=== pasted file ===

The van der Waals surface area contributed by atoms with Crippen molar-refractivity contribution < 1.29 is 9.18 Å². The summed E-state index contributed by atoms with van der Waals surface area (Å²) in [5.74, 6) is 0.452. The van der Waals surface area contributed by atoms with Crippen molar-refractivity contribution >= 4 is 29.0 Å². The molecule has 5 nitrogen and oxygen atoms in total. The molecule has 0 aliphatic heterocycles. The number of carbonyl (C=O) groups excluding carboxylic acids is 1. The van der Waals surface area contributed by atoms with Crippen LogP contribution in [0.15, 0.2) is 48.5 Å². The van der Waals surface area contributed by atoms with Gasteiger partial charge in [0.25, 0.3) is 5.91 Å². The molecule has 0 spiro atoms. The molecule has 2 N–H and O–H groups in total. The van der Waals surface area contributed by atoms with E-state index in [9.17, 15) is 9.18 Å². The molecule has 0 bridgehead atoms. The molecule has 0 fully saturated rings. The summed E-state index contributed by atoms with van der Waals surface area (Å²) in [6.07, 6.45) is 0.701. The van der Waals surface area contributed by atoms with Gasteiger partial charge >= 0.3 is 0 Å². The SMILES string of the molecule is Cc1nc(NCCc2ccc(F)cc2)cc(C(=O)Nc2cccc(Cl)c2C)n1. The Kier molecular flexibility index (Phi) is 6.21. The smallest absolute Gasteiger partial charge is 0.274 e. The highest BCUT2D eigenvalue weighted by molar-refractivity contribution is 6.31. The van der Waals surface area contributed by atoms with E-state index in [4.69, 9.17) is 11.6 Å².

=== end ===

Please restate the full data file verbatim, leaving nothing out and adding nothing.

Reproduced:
The van der Waals surface area contributed by atoms with Crippen molar-refractivity contribution < 1.29 is 9.18 Å². The summed E-state index contributed by atoms with van der Waals surface area (Å²) in [5.74, 6) is 0.452. The van der Waals surface area contributed by atoms with Crippen molar-refractivity contribution >= 4 is 29.0 Å². The molecule has 5 nitrogen and oxygen atoms in total. The molecule has 0 aliphatic heterocycles. The number of carbonyl (C=O) groups excluding carboxylic acids is 1. The van der Waals surface area contributed by atoms with Crippen LogP contribution in [0.15, 0.2) is 48.5 Å². The van der Waals surface area contributed by atoms with Gasteiger partial charge in [0.25, 0.3) is 5.91 Å². The molecule has 0 spiro atoms. The molecule has 2 N–H and O–H groups in total. The van der Waals surface area contributed by atoms with E-state index in [9.17, 15) is 9.18 Å². The molecule has 0 bridgehead atoms. The molecule has 0 fully saturated rings. The summed E-state index contributed by atoms with van der Waals surface area (Å²) in [6.07, 6.45) is 0.701. The van der Waals surface area contributed by atoms with Gasteiger partial charge >= 0.3 is 0 Å². The SMILES string of the molecule is Cc1nc(NCCc2ccc(F)cc2)cc(C(=O)Nc2cccc(Cl)c2C)n1. The Kier molecular flexibility index (Phi) is 6.21. The smallest absolute Gasteiger partial charge is 0.274 e. The highest BCUT2D eigenvalue weighted by molar-refractivity contribution is 6.31. The van der Waals surface area contributed by atoms with E-state index in [4.69, 9.17) is 11.6 Å².